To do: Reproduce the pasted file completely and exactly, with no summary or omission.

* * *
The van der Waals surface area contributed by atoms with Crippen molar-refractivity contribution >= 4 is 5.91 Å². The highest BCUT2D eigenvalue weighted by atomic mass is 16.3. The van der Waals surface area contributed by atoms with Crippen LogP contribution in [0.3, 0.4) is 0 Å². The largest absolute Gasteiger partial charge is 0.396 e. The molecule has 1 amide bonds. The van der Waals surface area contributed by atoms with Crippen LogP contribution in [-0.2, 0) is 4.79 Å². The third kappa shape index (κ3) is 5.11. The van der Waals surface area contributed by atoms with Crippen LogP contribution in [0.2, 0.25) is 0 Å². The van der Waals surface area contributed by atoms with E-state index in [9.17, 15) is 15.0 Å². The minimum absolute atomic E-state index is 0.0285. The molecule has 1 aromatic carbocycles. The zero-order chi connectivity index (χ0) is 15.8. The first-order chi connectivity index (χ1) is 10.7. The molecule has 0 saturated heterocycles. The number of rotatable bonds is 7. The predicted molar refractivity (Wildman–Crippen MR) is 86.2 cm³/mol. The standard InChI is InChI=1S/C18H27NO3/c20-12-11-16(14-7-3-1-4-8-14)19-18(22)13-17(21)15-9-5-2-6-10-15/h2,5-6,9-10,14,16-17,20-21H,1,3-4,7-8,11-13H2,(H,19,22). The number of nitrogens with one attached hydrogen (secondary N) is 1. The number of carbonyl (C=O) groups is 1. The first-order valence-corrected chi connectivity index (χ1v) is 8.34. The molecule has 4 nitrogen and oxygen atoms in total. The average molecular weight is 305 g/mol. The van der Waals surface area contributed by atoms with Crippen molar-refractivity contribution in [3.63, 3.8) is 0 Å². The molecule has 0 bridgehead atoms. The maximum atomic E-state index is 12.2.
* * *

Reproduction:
The van der Waals surface area contributed by atoms with Crippen molar-refractivity contribution >= 4 is 5.91 Å². The highest BCUT2D eigenvalue weighted by atomic mass is 16.3. The van der Waals surface area contributed by atoms with Crippen LogP contribution in [0.3, 0.4) is 0 Å². The largest absolute Gasteiger partial charge is 0.396 e. The molecule has 1 amide bonds. The van der Waals surface area contributed by atoms with Crippen LogP contribution in [-0.2, 0) is 4.79 Å². The third kappa shape index (κ3) is 5.11. The van der Waals surface area contributed by atoms with Crippen LogP contribution in [0.2, 0.25) is 0 Å². The van der Waals surface area contributed by atoms with E-state index in [9.17, 15) is 15.0 Å². The minimum absolute atomic E-state index is 0.0285. The molecule has 1 aromatic carbocycles. The zero-order chi connectivity index (χ0) is 15.8. The first-order chi connectivity index (χ1) is 10.7. The molecule has 0 saturated heterocycles. The number of rotatable bonds is 7. The predicted molar refractivity (Wildman–Crippen MR) is 86.2 cm³/mol. The standard InChI is InChI=1S/C18H27NO3/c20-12-11-16(14-7-3-1-4-8-14)19-18(22)13-17(21)15-9-5-2-6-10-15/h2,5-6,9-10,14,16-17,20-21H,1,3-4,7-8,11-13H2,(H,19,22). The number of nitrogens with one attached hydrogen (secondary N) is 1. The number of carbonyl (C=O) groups is 1. The first-order valence-corrected chi connectivity index (χ1v) is 8.34. The molecule has 4 nitrogen and oxygen atoms in total. The average molecular weight is 305 g/mol. The van der Waals surface area contributed by atoms with Crippen molar-refractivity contribution in [3.63, 3.8) is 0 Å². The molecule has 0 bridgehead atoms. The maximum atomic E-state index is 12.2.